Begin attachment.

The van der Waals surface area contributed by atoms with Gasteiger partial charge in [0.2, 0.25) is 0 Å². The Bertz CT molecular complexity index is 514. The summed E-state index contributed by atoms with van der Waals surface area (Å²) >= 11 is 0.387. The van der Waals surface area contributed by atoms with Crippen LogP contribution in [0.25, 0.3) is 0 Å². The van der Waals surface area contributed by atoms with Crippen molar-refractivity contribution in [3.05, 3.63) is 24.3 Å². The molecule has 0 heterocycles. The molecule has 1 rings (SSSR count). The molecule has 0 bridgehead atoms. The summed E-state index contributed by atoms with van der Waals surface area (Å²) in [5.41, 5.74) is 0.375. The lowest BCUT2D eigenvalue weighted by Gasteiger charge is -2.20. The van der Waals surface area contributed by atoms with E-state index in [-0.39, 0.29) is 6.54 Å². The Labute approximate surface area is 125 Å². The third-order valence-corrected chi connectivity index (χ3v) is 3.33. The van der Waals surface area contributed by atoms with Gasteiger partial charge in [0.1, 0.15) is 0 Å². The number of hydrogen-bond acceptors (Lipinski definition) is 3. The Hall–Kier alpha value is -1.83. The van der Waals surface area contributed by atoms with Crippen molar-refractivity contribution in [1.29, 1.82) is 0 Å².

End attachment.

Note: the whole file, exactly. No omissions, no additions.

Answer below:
The van der Waals surface area contributed by atoms with Gasteiger partial charge in [0.2, 0.25) is 0 Å². The Bertz CT molecular complexity index is 514. The summed E-state index contributed by atoms with van der Waals surface area (Å²) >= 11 is 0.387. The van der Waals surface area contributed by atoms with Crippen LogP contribution in [0.25, 0.3) is 0 Å². The van der Waals surface area contributed by atoms with Crippen molar-refractivity contribution in [3.05, 3.63) is 24.3 Å². The molecule has 0 heterocycles. The molecule has 1 rings (SSSR count). The molecule has 0 bridgehead atoms. The summed E-state index contributed by atoms with van der Waals surface area (Å²) in [5.41, 5.74) is 0.375. The lowest BCUT2D eigenvalue weighted by Gasteiger charge is -2.20. The van der Waals surface area contributed by atoms with E-state index in [-0.39, 0.29) is 6.54 Å². The Labute approximate surface area is 125 Å². The third-order valence-corrected chi connectivity index (χ3v) is 3.33. The van der Waals surface area contributed by atoms with Gasteiger partial charge in [0.1, 0.15) is 0 Å². The number of hydrogen-bond acceptors (Lipinski definition) is 3. The Hall–Kier alpha value is -1.83. The van der Waals surface area contributed by atoms with Crippen molar-refractivity contribution in [1.29, 1.82) is 0 Å².